The Mighty Mouse

Live at Glenn Miller Café
Barefoot Records BFRC 016CD

Jesse Stacken

Bagatelles for Trio

Fresh Sound New Talent FSNT 398

Perhaps the reason for the so-called classic piano trio’s longstanding popularity in Jazz is the number of musical permutations that the three instruments can create together. Think of nearly any track recorded by Bill Evans’ trio with Paul Motian in the early 1960s alongside a Red Garland set with Paul Chambers and Art Taylor at the same time, for instance, and completely different boundaries are starkly revealed.

Not that 21st century players who eschew the avant-garde have to rigidly follow either procedure, but certainly the discs here stack up on either side of formalist verses free form. , Created by two long-standing trios, instructively, and in a reversal of common geographic clichés, the Swedish-Norwegian Mighty Mouse combo set is more outgoing and swinging, whereas the New York-based three on the other disc are involved with illustrating an intellectual concept.

Not that strict Gnostic-like experimentation is the only forum for the American-based musicians however. Pianist/leader Jesse Stacken for instance, is part of a long-time duo with trumpeter/cornetist Kirk Knuffke interpreting traditional Jazz lines, and has works with everyone from saxophonist Michael Blake to kotoist Akiko Sasaki. Drummer Jeff Davis is part of different bands, including those featuring, Knuffke or bassist Michael Bates, while. Norwegian-born bassist Eivind Opsvik plays with saxophonist Tony Malaby as well as other New York-based players such as pianist Craig Taborn. Mighty Mouse’s drummer Håkon Berre is also Norwegian, but lives in Copenhagen where he works with players such as bassist Peter Friis-Nielsen. Copenhagen-born pianist Morten Pedersen is part of many Jazz combs in the Danish capital, whereas bassist Adam Pultz Melbye, another Dane, has played with saxophonist like the German Peter Brötzmann.

Recorded at Stockholm’s famous and often noisy Glen Miller Café, Mighty Mouse’s seven originals are built up from thumping bass notes, drums ruffs and stop-time piano chording that often makes the shorter tunes flash past freneticly. More generic are the lengthier performances, which are done with such powerful aplomb that even the audience members who usually talk throughout the bass introductions are quiet by the finale(s). Often times, as on the concluding “Sneaky”, the strategy involves fore-and-aft tremolos building up powerfully, with all three figuratively firing on all cylinders as they play. Moving between percussiveness, lyricism and convention on “Nature morte à la palette” – one interpolated phrase sounds suspiciously like “Hernando’s Hideaway” – Pedersen’s double-gaited cadenzas and jumping patterns perambulate, moving the narrative at a moderate pace. Adding to this is the drummer’s claps and clatters plus Melbye slicing textures up and down his strings; and the end result is a jolly dance-like refrain.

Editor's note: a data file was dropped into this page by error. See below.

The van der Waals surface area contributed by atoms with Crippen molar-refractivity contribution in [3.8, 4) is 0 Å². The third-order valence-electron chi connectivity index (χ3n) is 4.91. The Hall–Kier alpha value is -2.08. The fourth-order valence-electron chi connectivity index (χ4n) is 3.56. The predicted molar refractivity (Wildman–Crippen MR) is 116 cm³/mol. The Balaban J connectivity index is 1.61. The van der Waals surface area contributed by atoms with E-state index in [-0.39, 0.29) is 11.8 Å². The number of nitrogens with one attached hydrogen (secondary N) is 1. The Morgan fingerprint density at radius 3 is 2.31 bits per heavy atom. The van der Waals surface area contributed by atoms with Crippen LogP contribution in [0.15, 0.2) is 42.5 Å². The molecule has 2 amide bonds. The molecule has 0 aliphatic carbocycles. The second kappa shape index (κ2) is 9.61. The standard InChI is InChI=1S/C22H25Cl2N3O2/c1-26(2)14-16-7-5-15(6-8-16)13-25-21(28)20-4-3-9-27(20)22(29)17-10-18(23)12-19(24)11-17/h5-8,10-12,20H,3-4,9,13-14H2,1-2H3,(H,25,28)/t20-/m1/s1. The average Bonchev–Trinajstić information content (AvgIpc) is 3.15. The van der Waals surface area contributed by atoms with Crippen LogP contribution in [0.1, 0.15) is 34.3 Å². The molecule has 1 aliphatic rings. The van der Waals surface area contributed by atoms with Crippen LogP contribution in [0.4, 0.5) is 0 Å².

Still the CD showpiece is the 26½-minute “Incommunicado/Proxylakkt” with kinetic note cascades and two-handed rumbles from Pedersen that swiftly turn into line elaboration. Contrapuntal coordination is apparent from the sluicing bass line and the drummer’s rat-tat-tats as the pianist’s glissandi fragment into different variations including an unidentified Bebop-styled melody. Balancing the delicate dusting of keyboard notes with powerful double bass string strokes and side and bottom percussion clinks, the tempo speeds up and slows down repeatedly as the theme is passed from one to another, finally spiking to a climax made up of Berre shaking chains and bells plus the pianist stroking internal string. A descending series of final variations finds Pederson crowbarring processional chords into his solo – incidentally silencing the noisy crowd – then with walking bass and drum paradiddles behind him showing off wide handed, febrile runs that could have come from Oscar Peterson or Errol Garner. Completed the tune becomes an intermezzo of unison key clips, bass-string plucks plus pronounced rim shots from the drummer.